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The quest for efficiency: South Dakota breeder sees big potential with RFI system

Kindra Gordon Published on 27 December 2010
Vaughn Thorstenson shows the GrowSafe feed system that helps him monitor any significant drop of feed intake for his herd.

With nearly 800 mother cows, Gelbvieh and Angus breeder Vaughn Thorstenson recognizes that reducing feed inputs would be a huge savings on the ranch he and his family operate in north-central South Dakota.

And because they also sell Gelbvieh, Angus and Balancer seedstock, Thorstenson would like to be able to pass feed efficiency on to his bull-buying customers.

Now with the help of new technology, he is moving toward that goal.

Thorstenson and his family installed a GrowSafe Residual Feed Intake (RFI) system on their Selby, South Dakota ranch in July 2009. Using electronic identification, the system is able to track every pound of feed each individual animal consumes in about a 90-day period. From that data, an RFI value can be calculated for each animal – giving an indication of which cattle gain efficiently and which are less efficient and require more feed for a pound of gain.

Thorstenson explains that a low RFI is desirable and indicates an animal is more efficient. “It’s kind of like a golf score, you want a negative number,” Thorstenson says.

According to GrowSafe, university research has shown that low-RFI animals consume on average 3.3 to 5.5 pounds less feed per day than high-RFI animals with similar growth performance and carcass characteristics, which can lead to a significant savings in feed costs and is exactly what Thorstenson is aiming for.

The GrowSafe technology has made Vaughn Thorstenson more optimistic as to the feed efficiency and stocking rates for his South Dakota operation

Thorstenson adds, “Research indicates that progeny sired by low-RFI bulls will finish for $50 to $70 per head less. That’s profit and loss on a set of steers in today’s cattle industry.” As an example from the data gathered on bulls from his own herd to date, the most efficient bull ate 4.4 pounds of feed to produce a pound of beef and the least efficient ate 12 pounds of feed to produce a pound of beef.

“Take that times the 150 calves a bull sires in his lifetime, and there is real value to this information,” Thorstenson says.

Moreover, Thorstenson says that from a cow perspective, research indicates that in comparing high-efficiency and low-efficiency cattle, there is no impact on breed-back, birthweight, milk production or weaning weight. The only difference is the amount of feed they ate. “So if everything else is equal, which one do you want in your pasture?” asks Thorstenson.

Specifically, a 2008 Montana State University study with 120 2-year-old heifers found no differences in calving scores, percent cycling at bull turnout, or pregnancy rate between cows with high and low dry matter intake.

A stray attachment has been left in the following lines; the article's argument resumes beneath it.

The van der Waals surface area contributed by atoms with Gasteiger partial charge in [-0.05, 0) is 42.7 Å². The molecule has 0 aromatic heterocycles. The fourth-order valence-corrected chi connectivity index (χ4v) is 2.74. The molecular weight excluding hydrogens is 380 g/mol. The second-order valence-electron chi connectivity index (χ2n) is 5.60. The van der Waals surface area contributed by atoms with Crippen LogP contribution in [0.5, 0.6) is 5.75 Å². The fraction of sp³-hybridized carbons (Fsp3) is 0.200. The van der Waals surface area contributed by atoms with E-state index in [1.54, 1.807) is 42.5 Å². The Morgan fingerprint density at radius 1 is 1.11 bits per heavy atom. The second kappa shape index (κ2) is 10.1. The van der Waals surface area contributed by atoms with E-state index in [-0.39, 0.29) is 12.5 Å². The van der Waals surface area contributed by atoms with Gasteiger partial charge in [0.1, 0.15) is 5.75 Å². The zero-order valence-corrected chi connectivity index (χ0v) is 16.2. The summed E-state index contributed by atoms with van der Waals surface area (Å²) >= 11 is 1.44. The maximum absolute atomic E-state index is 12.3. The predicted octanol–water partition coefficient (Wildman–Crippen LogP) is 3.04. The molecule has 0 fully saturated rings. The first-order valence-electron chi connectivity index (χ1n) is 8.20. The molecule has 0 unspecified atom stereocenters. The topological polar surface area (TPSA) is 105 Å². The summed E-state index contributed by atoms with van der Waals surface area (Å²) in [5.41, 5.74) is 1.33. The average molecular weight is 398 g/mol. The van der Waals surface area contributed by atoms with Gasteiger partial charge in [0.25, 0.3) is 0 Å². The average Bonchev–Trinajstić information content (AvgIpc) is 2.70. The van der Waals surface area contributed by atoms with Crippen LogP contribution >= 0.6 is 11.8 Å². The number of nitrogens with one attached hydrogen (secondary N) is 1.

“So far there have not been effects on reproductive efficiency,” states MSU Extension beef specialist John Paterson.

As well, MSU research indicates low-RFI cows consumed an average of 10 pounds per day less than high-RFI cows, with feed conversion 28.6 percent lower for low-RFI cows compared to high-RFI cows. Moreover, cows determined to be high-RFI or low-RFI did not differ in cow bodyweight at calving, calf birthweight, pre-weaning ADG, or adjusted 205-day weight.

Paterson adds, “We have a study comparing cows over three lactations to determine if RFI is consistent. Over the first two lactations, the correlation was .70, which was pretty encouraging. We plan to re-evaluate the cows when in their fourth lactation.”

Paterson surmises, “This technology is helping answer many questions on an individual basis rather than a group basis.”

By installing a bunk system with 16 pens, Thorstenson Ranch allows 128 head of cattle to be feed-efficiency tested at the same time.

How the system works

Developed by a Canadian company, the GrowSafe bunk system includes an electronic scale that weighs every pound of feed an individual animal consumes. An electronic ear tag is inserted into each animal on test and an electronic antenna identifies the animal each time its head is in the individual feedbunk. Cattle are on test for a 90-day period, with each animal’s weight recorded two consecutive days before and after the test to ensure accurate starting and ending weights. And individual animal weights are taken two to three times during the test period as well.

The Thorstensons installed a 16-bunk system that allows 128 head of cattle to be feed-efficiency tested at a time. Their GrowSafe system is one of approximately 30 in place across the U.S., including several currently utilized in university and feedlot settings.

The system is monitored by GrowSafe in Canada through Internet technology. This monitoring allows the owners to know immediately if one of the bunks isn’t working properly or if an animal loses an identification tag so problems can be fixed quickly to save the data.

Based on feed consumption, a drop in intake can also alert Thorstenson to health issues. “We can identify which calves are eating less feed than normal, and we can treat them long before we would have visually noticed they were sick,” Thorstenson says.

At the end of the 90-day test period, the data generated by monitoring the feed consumption of each animal are then converted into results that identify whether the animal is above or below the average of the contemporary group in its feed efficiency.